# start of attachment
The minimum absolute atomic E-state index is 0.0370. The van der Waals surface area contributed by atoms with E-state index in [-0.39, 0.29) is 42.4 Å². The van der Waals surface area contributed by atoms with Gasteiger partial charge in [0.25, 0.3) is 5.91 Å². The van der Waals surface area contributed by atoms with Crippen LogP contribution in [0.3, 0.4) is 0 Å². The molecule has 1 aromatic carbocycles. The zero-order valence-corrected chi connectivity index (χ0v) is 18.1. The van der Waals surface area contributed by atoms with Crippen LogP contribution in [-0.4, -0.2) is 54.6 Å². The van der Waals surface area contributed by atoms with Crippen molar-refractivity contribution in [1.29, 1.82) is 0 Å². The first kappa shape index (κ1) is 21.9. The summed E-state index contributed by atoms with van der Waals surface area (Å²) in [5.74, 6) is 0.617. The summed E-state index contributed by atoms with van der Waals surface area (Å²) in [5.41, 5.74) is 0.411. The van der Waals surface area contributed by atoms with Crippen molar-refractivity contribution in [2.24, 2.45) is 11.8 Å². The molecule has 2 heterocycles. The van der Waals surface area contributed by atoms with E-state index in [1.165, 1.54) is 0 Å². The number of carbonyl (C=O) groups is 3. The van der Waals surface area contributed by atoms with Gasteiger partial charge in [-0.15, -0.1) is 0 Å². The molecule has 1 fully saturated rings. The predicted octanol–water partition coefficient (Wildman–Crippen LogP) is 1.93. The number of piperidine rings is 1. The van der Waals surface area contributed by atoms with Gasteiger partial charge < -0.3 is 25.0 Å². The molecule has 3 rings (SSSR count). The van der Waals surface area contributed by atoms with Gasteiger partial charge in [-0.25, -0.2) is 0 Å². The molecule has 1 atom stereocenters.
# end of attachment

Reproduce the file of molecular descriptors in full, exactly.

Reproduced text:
The minimum absolute atomic E-state index is 0.0370. The van der Waals surface area contributed by atoms with E-state index in [-0.39, 0.29) is 42.4 Å². The van der Waals surface area contributed by atoms with Gasteiger partial charge in [0.25, 0.3) is 5.91 Å². The van der Waals surface area contributed by atoms with Crippen LogP contribution in [0.3, 0.4) is 0 Å². The molecule has 1 aromatic carbocycles. The zero-order valence-corrected chi connectivity index (χ0v) is 18.1. The van der Waals surface area contributed by atoms with Crippen LogP contribution in [-0.4, -0.2) is 54.6 Å². The van der Waals surface area contributed by atoms with Crippen molar-refractivity contribution in [1.29, 1.82) is 0 Å². The first kappa shape index (κ1) is 21.9. The summed E-state index contributed by atoms with van der Waals surface area (Å²) in [5.74, 6) is 0.617. The summed E-state index contributed by atoms with van der Waals surface area (Å²) in [5.41, 5.74) is 0.411. The van der Waals surface area contributed by atoms with Crippen molar-refractivity contribution in [2.24, 2.45) is 11.8 Å². The molecule has 2 heterocycles. The van der Waals surface area contributed by atoms with E-state index in [1.165, 1.54) is 0 Å². The number of carbonyl (C=O) groups is 3. The van der Waals surface area contributed by atoms with Gasteiger partial charge in [-0.15, -0.1) is 0 Å². The molecule has 1 fully saturated rings. The predicted octanol–water partition coefficient (Wildman–Crippen LogP) is 1.93. The number of piperidine rings is 1. The van der Waals surface area contributed by atoms with Gasteiger partial charge < -0.3 is 25.0 Å². The molecule has 3 rings (SSSR count). The van der Waals surface area contributed by atoms with Gasteiger partial charge in [-0.25, -0.2) is 0 Å². The molecule has 1 atom stereocenters.